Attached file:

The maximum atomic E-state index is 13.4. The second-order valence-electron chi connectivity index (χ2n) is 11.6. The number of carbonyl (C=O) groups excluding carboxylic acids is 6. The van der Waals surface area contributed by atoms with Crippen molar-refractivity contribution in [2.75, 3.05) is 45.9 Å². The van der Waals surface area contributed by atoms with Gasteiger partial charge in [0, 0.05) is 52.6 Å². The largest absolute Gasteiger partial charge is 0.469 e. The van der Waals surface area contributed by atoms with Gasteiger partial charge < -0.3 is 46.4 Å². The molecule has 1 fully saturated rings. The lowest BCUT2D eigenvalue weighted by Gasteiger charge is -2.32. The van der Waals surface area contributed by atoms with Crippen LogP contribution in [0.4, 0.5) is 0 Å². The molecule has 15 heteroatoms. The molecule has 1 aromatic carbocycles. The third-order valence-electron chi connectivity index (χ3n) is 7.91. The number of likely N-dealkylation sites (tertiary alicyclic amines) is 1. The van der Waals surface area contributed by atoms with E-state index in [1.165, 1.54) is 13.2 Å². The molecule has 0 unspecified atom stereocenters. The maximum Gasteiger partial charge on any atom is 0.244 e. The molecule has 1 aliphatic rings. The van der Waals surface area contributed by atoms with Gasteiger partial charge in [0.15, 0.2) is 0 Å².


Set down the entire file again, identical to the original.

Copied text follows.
The maximum atomic E-state index is 13.4. The second-order valence-electron chi connectivity index (χ2n) is 11.6. The number of carbonyl (C=O) groups excluding carboxylic acids is 6. The van der Waals surface area contributed by atoms with Crippen molar-refractivity contribution in [2.75, 3.05) is 45.9 Å². The van der Waals surface area contributed by atoms with Gasteiger partial charge in [0, 0.05) is 52.6 Å². The largest absolute Gasteiger partial charge is 0.469 e. The van der Waals surface area contributed by atoms with Gasteiger partial charge < -0.3 is 46.4 Å². The molecule has 1 fully saturated rings. The lowest BCUT2D eigenvalue weighted by Gasteiger charge is -2.32. The van der Waals surface area contributed by atoms with Crippen LogP contribution in [0.4, 0.5) is 0 Å². The molecule has 15 heteroatoms. The molecule has 1 aromatic carbocycles. The third-order valence-electron chi connectivity index (χ3n) is 7.91. The number of likely N-dealkylation sites (tertiary alicyclic amines) is 1. The van der Waals surface area contributed by atoms with E-state index in [1.165, 1.54) is 13.2 Å². The molecule has 0 unspecified atom stereocenters. The maximum Gasteiger partial charge on any atom is 0.244 e. The molecule has 1 aliphatic rings. The van der Waals surface area contributed by atoms with Gasteiger partial charge in [0.15, 0.2) is 0 Å².